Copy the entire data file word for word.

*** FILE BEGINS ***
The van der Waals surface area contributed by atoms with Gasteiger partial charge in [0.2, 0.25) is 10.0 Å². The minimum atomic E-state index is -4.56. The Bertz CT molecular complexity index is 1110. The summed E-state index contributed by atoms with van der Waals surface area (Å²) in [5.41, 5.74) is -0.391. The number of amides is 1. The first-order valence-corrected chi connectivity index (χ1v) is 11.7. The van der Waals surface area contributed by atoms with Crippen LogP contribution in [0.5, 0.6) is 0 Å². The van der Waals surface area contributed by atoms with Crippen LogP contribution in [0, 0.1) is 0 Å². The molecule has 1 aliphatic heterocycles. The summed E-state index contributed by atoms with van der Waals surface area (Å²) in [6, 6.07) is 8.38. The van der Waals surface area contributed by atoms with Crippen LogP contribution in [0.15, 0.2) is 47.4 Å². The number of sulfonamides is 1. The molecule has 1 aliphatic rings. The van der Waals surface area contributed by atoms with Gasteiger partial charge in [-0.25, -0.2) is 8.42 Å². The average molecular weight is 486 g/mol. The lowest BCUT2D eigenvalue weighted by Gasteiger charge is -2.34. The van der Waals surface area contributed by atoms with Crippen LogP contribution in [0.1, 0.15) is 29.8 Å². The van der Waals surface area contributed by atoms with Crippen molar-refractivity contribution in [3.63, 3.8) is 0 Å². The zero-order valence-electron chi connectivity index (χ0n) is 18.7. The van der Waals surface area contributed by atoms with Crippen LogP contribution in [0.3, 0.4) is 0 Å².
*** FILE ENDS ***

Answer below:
The van der Waals surface area contributed by atoms with Gasteiger partial charge in [0.2, 0.25) is 10.0 Å². The minimum atomic E-state index is -4.56. The Bertz CT molecular complexity index is 1110. The summed E-state index contributed by atoms with van der Waals surface area (Å²) in [5.41, 5.74) is -0.391. The number of amides is 1. The first-order valence-corrected chi connectivity index (χ1v) is 11.7. The van der Waals surface area contributed by atoms with Crippen LogP contribution in [0.5, 0.6) is 0 Å². The van der Waals surface area contributed by atoms with Crippen LogP contribution in [0, 0.1) is 0 Å². The molecule has 1 aliphatic heterocycles. The summed E-state index contributed by atoms with van der Waals surface area (Å²) in [6, 6.07) is 8.38. The van der Waals surface area contributed by atoms with Crippen LogP contribution in [0.15, 0.2) is 47.4 Å². The number of sulfonamides is 1. The molecule has 1 aliphatic rings. The van der Waals surface area contributed by atoms with Gasteiger partial charge in [-0.25, -0.2) is 8.42 Å². The average molecular weight is 486 g/mol. The lowest BCUT2D eigenvalue weighted by Gasteiger charge is -2.34. The van der Waals surface area contributed by atoms with Crippen LogP contribution in [0.1, 0.15) is 29.8 Å². The van der Waals surface area contributed by atoms with Crippen molar-refractivity contribution in [3.63, 3.8) is 0 Å². The zero-order valence-electron chi connectivity index (χ0n) is 18.7. The van der Waals surface area contributed by atoms with Crippen LogP contribution in [0.3, 0.4) is 0 Å².